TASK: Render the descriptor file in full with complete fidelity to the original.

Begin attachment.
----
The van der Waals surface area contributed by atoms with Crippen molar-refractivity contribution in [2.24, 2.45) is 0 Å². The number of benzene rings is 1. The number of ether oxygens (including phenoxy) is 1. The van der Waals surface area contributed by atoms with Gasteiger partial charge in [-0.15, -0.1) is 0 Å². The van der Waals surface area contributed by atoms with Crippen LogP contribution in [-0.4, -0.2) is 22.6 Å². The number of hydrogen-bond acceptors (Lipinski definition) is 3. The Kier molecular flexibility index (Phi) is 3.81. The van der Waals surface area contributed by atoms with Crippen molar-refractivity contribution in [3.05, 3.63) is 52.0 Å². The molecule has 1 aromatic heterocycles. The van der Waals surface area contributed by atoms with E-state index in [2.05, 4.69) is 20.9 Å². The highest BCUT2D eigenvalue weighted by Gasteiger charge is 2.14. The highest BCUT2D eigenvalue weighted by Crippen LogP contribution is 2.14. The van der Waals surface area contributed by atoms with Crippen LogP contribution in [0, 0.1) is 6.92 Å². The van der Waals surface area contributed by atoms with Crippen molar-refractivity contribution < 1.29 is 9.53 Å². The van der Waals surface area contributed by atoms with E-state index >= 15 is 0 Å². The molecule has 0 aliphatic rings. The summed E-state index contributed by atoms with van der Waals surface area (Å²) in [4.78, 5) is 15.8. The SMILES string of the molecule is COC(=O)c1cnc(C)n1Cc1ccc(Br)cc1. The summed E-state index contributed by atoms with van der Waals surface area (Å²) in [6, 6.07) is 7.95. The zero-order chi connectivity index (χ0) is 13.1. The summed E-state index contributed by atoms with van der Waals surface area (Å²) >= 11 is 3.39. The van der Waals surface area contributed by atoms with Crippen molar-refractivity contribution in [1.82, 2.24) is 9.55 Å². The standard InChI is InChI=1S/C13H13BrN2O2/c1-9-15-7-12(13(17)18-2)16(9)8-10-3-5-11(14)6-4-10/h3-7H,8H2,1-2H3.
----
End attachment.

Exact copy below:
The van der Waals surface area contributed by atoms with Crippen molar-refractivity contribution in [2.24, 2.45) is 0 Å². The number of benzene rings is 1. The number of ether oxygens (including phenoxy) is 1. The van der Waals surface area contributed by atoms with Gasteiger partial charge in [-0.15, -0.1) is 0 Å². The van der Waals surface area contributed by atoms with Crippen LogP contribution in [-0.4, -0.2) is 22.6 Å². The number of hydrogen-bond acceptors (Lipinski definition) is 3. The Kier molecular flexibility index (Phi) is 3.81. The van der Waals surface area contributed by atoms with Crippen molar-refractivity contribution in [3.05, 3.63) is 52.0 Å². The molecule has 1 aromatic heterocycles. The van der Waals surface area contributed by atoms with E-state index in [2.05, 4.69) is 20.9 Å². The highest BCUT2D eigenvalue weighted by Gasteiger charge is 2.14. The highest BCUT2D eigenvalue weighted by Crippen LogP contribution is 2.14. The van der Waals surface area contributed by atoms with Crippen LogP contribution in [0, 0.1) is 6.92 Å². The van der Waals surface area contributed by atoms with Crippen molar-refractivity contribution < 1.29 is 9.53 Å². The van der Waals surface area contributed by atoms with E-state index >= 15 is 0 Å². The molecule has 0 aliphatic rings. The summed E-state index contributed by atoms with van der Waals surface area (Å²) in [4.78, 5) is 15.8. The SMILES string of the molecule is COC(=O)c1cnc(C)n1Cc1ccc(Br)cc1. The summed E-state index contributed by atoms with van der Waals surface area (Å²) in [6, 6.07) is 7.95. The zero-order chi connectivity index (χ0) is 13.1. The summed E-state index contributed by atoms with van der Waals surface area (Å²) >= 11 is 3.39. The van der Waals surface area contributed by atoms with Crippen molar-refractivity contribution in [1.82, 2.24) is 9.55 Å². The standard InChI is InChI=1S/C13H13BrN2O2/c1-9-15-7-12(13(17)18-2)16(9)8-10-3-5-11(14)6-4-10/h3-7H,8H2,1-2H3.